Technology Helps Stroke Survivors Liberate Themselves
The discovery of the brain’s plasticity – its remarkable capacity to alter and compensate for injury – gives hope to survivors of stroke and traumatic brain injury. Each person faces a different challenge, depending on the function lost brain cells controlled. Now, therapists help them retrain their brains, forging new pathways to recover as much of their lost abilities as possible. And the sooner patients get to work, the better.
The Heart and Stroke Foundation of Canada estimates Canadians suffer 50,000 strokes annually, spend almost 639,000 days in hospital, then 4.5 million days in other care facilities. Only a third go from hospital to a rehabilitation centre, yet in Canada, best practice for stroke recovery is three hours of rehab a day.
Backed by an entrepreneurial leadership incubator called The Next 36, four university students have created StrokeLink, an iPad application stroke survivors can easily use in spite of their limitations. Designed to address the neurological deficits resulting from stroke, traumatic brain or spinal cord injury, it also motivates survivors to keep working. This rehab centre-in-a-tablet can be downloaded free through iTunes.
“It’s fun!” Anne-Marie Paquette says. She’s one of the students and co-founder and CEO of StrokeLink. “We’re trying to make therapy more engaging,” she points out.
The app has information about stroke for survivors, their family and friends, but its main function is to offer daily exercise programs patients can follow in audio, photo, video and text formats. A therapist can take photos with the iPad during a patient’s sessions to create customized programs. StrokeLink also times and tracks progress for a user (a psychological boost for a survivor).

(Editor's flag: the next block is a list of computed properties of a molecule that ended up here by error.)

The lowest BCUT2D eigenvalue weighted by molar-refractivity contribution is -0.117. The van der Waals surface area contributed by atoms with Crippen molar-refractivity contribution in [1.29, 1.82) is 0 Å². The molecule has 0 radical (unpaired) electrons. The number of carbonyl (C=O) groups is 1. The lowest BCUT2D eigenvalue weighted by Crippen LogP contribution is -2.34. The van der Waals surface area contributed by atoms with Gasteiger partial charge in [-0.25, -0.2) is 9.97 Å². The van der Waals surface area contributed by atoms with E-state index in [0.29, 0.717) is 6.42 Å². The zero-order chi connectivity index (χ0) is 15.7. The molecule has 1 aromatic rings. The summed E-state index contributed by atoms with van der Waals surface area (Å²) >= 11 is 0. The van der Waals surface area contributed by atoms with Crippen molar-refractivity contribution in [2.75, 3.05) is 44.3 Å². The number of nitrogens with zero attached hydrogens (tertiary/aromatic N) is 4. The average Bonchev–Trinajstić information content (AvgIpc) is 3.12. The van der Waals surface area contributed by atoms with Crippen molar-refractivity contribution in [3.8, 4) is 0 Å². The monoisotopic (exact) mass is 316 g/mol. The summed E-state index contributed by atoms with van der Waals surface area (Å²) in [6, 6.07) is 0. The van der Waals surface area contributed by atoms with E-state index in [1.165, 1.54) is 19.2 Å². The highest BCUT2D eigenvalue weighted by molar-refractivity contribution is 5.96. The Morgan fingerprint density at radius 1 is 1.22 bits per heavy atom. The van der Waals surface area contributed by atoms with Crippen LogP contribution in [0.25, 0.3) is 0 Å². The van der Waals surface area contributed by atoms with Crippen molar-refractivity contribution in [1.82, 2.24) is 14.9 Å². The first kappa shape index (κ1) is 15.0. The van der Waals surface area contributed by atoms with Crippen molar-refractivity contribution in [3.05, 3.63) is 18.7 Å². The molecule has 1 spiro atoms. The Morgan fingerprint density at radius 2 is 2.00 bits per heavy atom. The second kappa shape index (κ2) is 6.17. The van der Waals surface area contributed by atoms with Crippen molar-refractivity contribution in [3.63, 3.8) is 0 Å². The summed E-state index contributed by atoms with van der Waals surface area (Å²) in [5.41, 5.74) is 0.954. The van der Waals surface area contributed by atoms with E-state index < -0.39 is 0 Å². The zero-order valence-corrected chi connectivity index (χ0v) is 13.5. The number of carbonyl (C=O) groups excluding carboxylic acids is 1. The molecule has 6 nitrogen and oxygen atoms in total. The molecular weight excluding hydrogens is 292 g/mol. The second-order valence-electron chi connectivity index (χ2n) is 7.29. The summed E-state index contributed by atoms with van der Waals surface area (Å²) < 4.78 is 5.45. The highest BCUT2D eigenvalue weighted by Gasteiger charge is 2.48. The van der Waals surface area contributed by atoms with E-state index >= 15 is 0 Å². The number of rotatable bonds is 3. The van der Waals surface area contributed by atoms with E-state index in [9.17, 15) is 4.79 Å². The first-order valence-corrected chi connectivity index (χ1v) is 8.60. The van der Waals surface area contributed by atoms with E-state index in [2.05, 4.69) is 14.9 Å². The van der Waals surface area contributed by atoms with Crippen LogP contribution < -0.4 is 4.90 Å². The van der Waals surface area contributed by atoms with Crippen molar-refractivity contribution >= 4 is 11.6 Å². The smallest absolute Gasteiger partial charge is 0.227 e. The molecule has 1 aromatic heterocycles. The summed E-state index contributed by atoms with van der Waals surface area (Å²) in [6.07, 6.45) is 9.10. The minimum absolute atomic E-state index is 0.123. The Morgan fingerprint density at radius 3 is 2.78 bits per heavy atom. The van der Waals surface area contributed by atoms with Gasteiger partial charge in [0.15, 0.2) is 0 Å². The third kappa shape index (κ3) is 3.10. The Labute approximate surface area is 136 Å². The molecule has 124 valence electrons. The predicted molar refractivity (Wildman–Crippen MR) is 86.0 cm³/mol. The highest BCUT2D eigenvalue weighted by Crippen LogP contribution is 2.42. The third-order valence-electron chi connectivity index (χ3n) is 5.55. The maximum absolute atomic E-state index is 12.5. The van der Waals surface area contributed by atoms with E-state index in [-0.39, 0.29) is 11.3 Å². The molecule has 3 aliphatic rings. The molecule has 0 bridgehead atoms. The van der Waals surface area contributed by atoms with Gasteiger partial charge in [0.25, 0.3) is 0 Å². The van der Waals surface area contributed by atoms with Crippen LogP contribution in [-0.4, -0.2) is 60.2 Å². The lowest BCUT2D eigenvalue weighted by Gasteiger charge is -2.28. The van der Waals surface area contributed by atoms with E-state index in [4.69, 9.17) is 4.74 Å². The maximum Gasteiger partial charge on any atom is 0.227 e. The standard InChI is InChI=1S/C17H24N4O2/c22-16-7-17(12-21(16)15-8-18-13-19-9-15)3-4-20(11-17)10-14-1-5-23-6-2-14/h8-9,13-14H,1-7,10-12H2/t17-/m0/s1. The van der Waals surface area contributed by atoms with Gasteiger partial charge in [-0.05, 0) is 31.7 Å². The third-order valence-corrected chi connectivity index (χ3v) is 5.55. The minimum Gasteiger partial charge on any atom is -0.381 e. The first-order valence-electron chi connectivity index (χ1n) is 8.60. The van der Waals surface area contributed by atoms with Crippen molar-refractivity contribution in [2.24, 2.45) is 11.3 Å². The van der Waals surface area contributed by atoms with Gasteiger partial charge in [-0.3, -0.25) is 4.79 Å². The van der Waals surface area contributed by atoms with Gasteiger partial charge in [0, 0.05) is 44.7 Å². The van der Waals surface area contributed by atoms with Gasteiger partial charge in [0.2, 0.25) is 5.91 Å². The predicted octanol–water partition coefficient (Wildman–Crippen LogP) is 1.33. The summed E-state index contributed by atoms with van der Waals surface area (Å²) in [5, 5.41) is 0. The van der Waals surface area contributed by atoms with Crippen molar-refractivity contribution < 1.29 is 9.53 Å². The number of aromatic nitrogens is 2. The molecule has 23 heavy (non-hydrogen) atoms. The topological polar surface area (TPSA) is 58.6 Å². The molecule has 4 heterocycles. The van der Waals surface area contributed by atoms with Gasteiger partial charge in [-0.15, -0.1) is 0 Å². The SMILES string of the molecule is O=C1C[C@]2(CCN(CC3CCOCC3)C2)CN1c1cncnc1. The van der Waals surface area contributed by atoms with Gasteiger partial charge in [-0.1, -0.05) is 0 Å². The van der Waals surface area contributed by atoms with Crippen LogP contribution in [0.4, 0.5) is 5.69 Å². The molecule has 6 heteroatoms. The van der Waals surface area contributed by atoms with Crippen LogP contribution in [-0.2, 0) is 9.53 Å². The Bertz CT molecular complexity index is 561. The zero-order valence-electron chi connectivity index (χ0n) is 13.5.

During a pilot program at Hamilton Health Sciences Centre, iPads were left for patients to use. To Paquette’s delight, they chose to get together and work at their programs simultaneously. “Independent group therapy, which is phenomenal – and creating a social experience,” she smiles.
Certain aphasic patients, who couldn’t connect with carers because stroke disrupted their ability to communicate, are using the tablets.
“Stroke is not something we think to prepare for,” she says. “It happens, and you need to react to it.” Her small team continues upgrading the app – more people are surviving stroke and the burden of disability is rising. “We need to bring StrokeLink to the next level for these individuals. They deserve it,” she says.